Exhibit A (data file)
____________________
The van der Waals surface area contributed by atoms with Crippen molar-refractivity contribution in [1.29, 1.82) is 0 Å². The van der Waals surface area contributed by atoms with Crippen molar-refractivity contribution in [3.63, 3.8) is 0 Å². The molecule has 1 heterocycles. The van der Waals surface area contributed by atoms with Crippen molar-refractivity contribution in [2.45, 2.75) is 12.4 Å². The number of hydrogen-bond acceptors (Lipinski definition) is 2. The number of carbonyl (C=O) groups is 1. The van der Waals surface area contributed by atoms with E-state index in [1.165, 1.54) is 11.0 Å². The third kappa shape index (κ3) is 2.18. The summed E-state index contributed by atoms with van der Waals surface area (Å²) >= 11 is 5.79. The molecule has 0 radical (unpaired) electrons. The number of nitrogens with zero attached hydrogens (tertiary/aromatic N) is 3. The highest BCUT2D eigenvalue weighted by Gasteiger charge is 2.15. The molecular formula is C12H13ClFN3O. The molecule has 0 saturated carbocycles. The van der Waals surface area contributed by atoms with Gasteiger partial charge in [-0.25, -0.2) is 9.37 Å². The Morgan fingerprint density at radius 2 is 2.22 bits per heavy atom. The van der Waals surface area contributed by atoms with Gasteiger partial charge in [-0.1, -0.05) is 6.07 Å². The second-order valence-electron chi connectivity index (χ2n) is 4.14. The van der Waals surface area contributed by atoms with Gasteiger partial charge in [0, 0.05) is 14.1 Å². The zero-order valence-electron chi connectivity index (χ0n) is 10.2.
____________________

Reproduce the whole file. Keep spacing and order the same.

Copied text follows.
The van der Waals surface area contributed by atoms with Crippen molar-refractivity contribution in [1.29, 1.82) is 0 Å². The van der Waals surface area contributed by atoms with Crippen molar-refractivity contribution in [3.63, 3.8) is 0 Å². The molecule has 1 heterocycles. The van der Waals surface area contributed by atoms with Crippen molar-refractivity contribution in [2.45, 2.75) is 12.4 Å². The number of hydrogen-bond acceptors (Lipinski definition) is 2. The number of carbonyl (C=O) groups is 1. The van der Waals surface area contributed by atoms with E-state index in [1.165, 1.54) is 11.0 Å². The third kappa shape index (κ3) is 2.18. The summed E-state index contributed by atoms with van der Waals surface area (Å²) >= 11 is 5.79. The molecule has 0 radical (unpaired) electrons. The number of nitrogens with zero attached hydrogens (tertiary/aromatic N) is 3. The highest BCUT2D eigenvalue weighted by Gasteiger charge is 2.15. The molecular formula is C12H13ClFN3O. The molecule has 0 saturated carbocycles. The van der Waals surface area contributed by atoms with Gasteiger partial charge in [-0.25, -0.2) is 9.37 Å². The Morgan fingerprint density at radius 2 is 2.22 bits per heavy atom. The van der Waals surface area contributed by atoms with Gasteiger partial charge in [-0.1, -0.05) is 6.07 Å². The second-order valence-electron chi connectivity index (χ2n) is 4.14. The van der Waals surface area contributed by atoms with Gasteiger partial charge in [0, 0.05) is 14.1 Å². The zero-order valence-electron chi connectivity index (χ0n) is 10.2.